April 02, 2003 11:00 pm

Walk mile in teachers' shoes

To the Editor:

I hold the teaching profession in very high regard. As such, the letter to the editor in the March 13 Observer by Linda Caverly was extremely troubling.

I challenge anyone who holds these views to get into a classroom. Do you know what goes into the day-to-day schooling of our children? The immense challenges faced by the educators of our future?

Volunteer just for a day; talk to the teachers; get behind the scene to find out what really goes on.

As stated in the letter "We taxpayers are not even getting what we pay for now."

Indeed, we do not. We get so much more.

Kristina Hamann


Taxpayers held hostage

To the Editor:

Since the defeat of Ballot Measure 28 there has been a hue and cry in the media of not enough money for education.

It is interesting to note in The Observer that Eastern Oregon University has been forced to lay off teachers and curtail educational agenda for lack of funds but has no trouble finding a million and a quarter in cash to revamp a stadium.

On the other side of the coin many public employees and their administrators are doing their best to hold the taxpayer hostage for not heeding their cry about Measure 28.

As expressed in the Oregon Voters' Pamphlet, Oregon was going out of business if the taxpayer did not ante up on 28.

After years of experience in the teaching field and in private industry I have learned that the quickest way for an administrator to get an increase in pay is to increase his responsibility by having more underlings report to him and to be generous with the wage increases.

Always overspend your material budget lest the bean-counters cut your budget for the coming year. Be sure to go home and gripe that your property tax is too high.

Letters in the paper written by well-meaning people expound on the fact that teachers are an exemplary bunch that, as the most recent letter said "joined together with other public employees to spread the word" that if Measure 28 was defeated their union would not get all the perks they think they are worth.

We have yet to see these hard-working, economically abused people writing letters on how we could cut the needless expense to be able to afford their superlative services.

Anyone for a new stadium? The old one is a bit shabby?

David Arnott


Coach doing great job

To the Editor:

Ditto the comments made about Ken Kramer, the Imbler coach. His energy is equal to a man half his age. He devotes hours and hours of personal time coaching and chauffeuring, not to mention all the donations of uniforms, supplementing fees for kids to have the opportunity to attend summer camps, purchasing award plaques and yes, even volunteering his own wife to launder every load of uniforms after every game these last few years.

Kramer should be given credit for inspiring athletes in Imbler to excel. The 2A state playoffs pitted his team — from a school totaling only 95 students — against the west side schools numbering 290-300 students. Their benches literally held enough to supply an additional five fresh starters to the games.

Ken's kids sweated out the challenge, which was commendable considering they could have been so intimidated. Their hard work paid off when they brought the seventh-place award home this year.

Our thanks as parents go out to Ken Kramer for sharing his expertise, time and energy with our kids. We will forever be grateful for his direction and ability to instill confidence that will undoubtedly help create respectful and disciplined adults who contribute to society's future.

Louann Culbreth


Girls played their hearts out

To the Editor:

I feel sure that all of the region is very proud or all of our Eastern Oregon athletes from the university level to 1A.

We had winning wrestlers, winning football teams, winning volleyball teams and great basketball teams taking us to state, and of course great baseball teams

Now, not every team finished first, not every team made the playoffs and not every team went to state, but every team was a winner. They played hard, did their best, showed good sportsmanship and when they lost, they lost graciously.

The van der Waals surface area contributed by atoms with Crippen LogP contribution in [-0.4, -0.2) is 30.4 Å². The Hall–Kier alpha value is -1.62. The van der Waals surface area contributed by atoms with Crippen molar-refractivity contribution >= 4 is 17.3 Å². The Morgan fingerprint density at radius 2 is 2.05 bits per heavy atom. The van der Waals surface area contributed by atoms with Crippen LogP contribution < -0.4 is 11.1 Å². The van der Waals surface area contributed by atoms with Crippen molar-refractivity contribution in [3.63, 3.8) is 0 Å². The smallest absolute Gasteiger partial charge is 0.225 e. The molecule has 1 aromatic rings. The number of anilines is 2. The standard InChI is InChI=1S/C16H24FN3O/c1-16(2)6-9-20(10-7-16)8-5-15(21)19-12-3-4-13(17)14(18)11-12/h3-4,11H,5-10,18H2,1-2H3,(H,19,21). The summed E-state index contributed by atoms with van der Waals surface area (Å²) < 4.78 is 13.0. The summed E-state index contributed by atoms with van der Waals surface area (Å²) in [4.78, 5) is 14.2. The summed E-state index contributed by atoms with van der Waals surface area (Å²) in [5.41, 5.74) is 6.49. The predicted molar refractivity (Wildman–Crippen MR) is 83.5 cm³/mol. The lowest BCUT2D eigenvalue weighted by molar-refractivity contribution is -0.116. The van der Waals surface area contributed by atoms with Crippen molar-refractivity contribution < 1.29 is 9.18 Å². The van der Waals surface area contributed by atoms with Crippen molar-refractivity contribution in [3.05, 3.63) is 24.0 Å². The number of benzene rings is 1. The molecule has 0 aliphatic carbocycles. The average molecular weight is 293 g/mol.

Of course great teams are not just made of up great athletes. It takes dedicated men and women coaching these teams as well.

I was especially proud of the Imbler JV girls. The team had only five girls with one varsity girl on the bench for half a game and those girls played their hearts out and won every game they played.

Congratulations you beautiful young ladies.

Well done, young people, I am so proud of you.

Roy Hills

Island City

Rose-colored glasses removed

To the Editor:

My opinion on the matter of the rainy day fund is the legislators will be incapable of maintaining this fund.

If a rainy day fund is established, there will always be a need for the money. Therefore, there will never be a rainy day fund.

Even before the rain came some legislators were trying to keep the kicker because they perceived a need.

Oregon's financial mess has been created from a lack of prudence during boom times, much like the euphoric investor in the stock market.

The rose-colored glasses have been ripped off, and Oregon is getting a big dose of reality.

The money belongs to the taxpayer, not the government. We cannot tax ourselves out of poverty.

Ellen Hector

Island City

Toast to hoopsters

To the Editor:

I want to thank the La Grande High School boys' and girls' basketball teams, coaches and parents, and all others involved, for another great season.

Congratulations on your accomplishments on the court and in the classroom. I commend you seniors for your determination, wishing you well in your future plans.

The girls are the pride of La Grande for the courage required to perform so well in the absence of their all-state point guard, Lindsey Carmichael.

Anyone knowledgeable about the game understands that from day to day your game performance varies. The Tigers would win playing Madras again, just as they did in the Burns and Ontario series.

I became a fan four years ago because the kids leave it all on the floor every game. I appreciate and respect that.

Peter Rankin

La Grande

You call this peace?

To the Editor:

Something is wrong with this picture.

There are all these people rioting in the streets, damaging private property, stopping traffic in major cities, getting into physical confrontations with the police and the general public, being arrested by the police for these actions and now threatening to participate in covert actions for more retaliation.

All this is in the name of PEACE.

On the other hand there is another group of people who show their support for our troops in Iraq and our president in a much different manor.